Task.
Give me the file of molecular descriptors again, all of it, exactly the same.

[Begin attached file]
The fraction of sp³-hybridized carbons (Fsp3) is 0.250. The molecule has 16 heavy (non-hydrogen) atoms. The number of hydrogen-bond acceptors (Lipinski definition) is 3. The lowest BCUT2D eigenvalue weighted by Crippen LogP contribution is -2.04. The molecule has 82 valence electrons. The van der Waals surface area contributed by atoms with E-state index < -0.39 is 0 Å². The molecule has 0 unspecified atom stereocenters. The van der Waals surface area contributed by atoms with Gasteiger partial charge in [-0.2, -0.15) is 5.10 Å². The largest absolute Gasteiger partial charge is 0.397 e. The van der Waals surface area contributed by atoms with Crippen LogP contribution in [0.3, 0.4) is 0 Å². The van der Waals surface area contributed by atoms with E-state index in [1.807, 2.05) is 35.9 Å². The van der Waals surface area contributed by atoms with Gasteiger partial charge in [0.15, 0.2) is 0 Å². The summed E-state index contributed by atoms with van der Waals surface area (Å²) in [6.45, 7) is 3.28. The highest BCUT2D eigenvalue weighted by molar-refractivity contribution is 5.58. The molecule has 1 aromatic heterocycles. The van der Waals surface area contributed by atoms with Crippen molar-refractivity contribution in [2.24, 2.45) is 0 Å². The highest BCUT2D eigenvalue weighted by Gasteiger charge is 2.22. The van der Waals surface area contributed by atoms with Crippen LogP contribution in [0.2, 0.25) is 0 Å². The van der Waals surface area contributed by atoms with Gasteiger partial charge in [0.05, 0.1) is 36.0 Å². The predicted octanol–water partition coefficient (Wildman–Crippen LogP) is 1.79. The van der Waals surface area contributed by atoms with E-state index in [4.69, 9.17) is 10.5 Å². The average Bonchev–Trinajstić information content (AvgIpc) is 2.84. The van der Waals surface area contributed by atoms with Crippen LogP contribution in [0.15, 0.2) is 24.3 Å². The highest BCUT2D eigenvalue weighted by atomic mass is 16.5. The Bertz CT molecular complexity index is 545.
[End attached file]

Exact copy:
The fraction of sp³-hybridized carbons (Fsp3) is 0.250. The molecule has 16 heavy (non-hydrogen) atoms. The number of hydrogen-bond acceptors (Lipinski definition) is 3. The lowest BCUT2D eigenvalue weighted by Crippen LogP contribution is -2.04. The molecule has 82 valence electrons. The van der Waals surface area contributed by atoms with E-state index < -0.39 is 0 Å². The molecule has 0 unspecified atom stereocenters. The van der Waals surface area contributed by atoms with Gasteiger partial charge in [-0.2, -0.15) is 5.10 Å². The largest absolute Gasteiger partial charge is 0.397 e. The van der Waals surface area contributed by atoms with Crippen LogP contribution in [0.3, 0.4) is 0 Å². The van der Waals surface area contributed by atoms with E-state index in [1.807, 2.05) is 35.9 Å². The van der Waals surface area contributed by atoms with Gasteiger partial charge in [0.15, 0.2) is 0 Å². The summed E-state index contributed by atoms with van der Waals surface area (Å²) in [6.45, 7) is 3.28. The highest BCUT2D eigenvalue weighted by molar-refractivity contribution is 5.58. The molecule has 1 aromatic heterocycles. The van der Waals surface area contributed by atoms with Crippen molar-refractivity contribution in [2.24, 2.45) is 0 Å². The highest BCUT2D eigenvalue weighted by Gasteiger charge is 2.22. The van der Waals surface area contributed by atoms with Crippen LogP contribution in [0.2, 0.25) is 0 Å². The van der Waals surface area contributed by atoms with Gasteiger partial charge in [0.05, 0.1) is 36.0 Å². The predicted octanol–water partition coefficient (Wildman–Crippen LogP) is 1.79. The van der Waals surface area contributed by atoms with E-state index in [4.69, 9.17) is 10.5 Å². The average Bonchev–Trinajstić information content (AvgIpc) is 2.84. The van der Waals surface area contributed by atoms with Crippen LogP contribution in [0.15, 0.2) is 24.3 Å². The highest BCUT2D eigenvalue weighted by atomic mass is 16.5. The Bertz CT molecular complexity index is 545.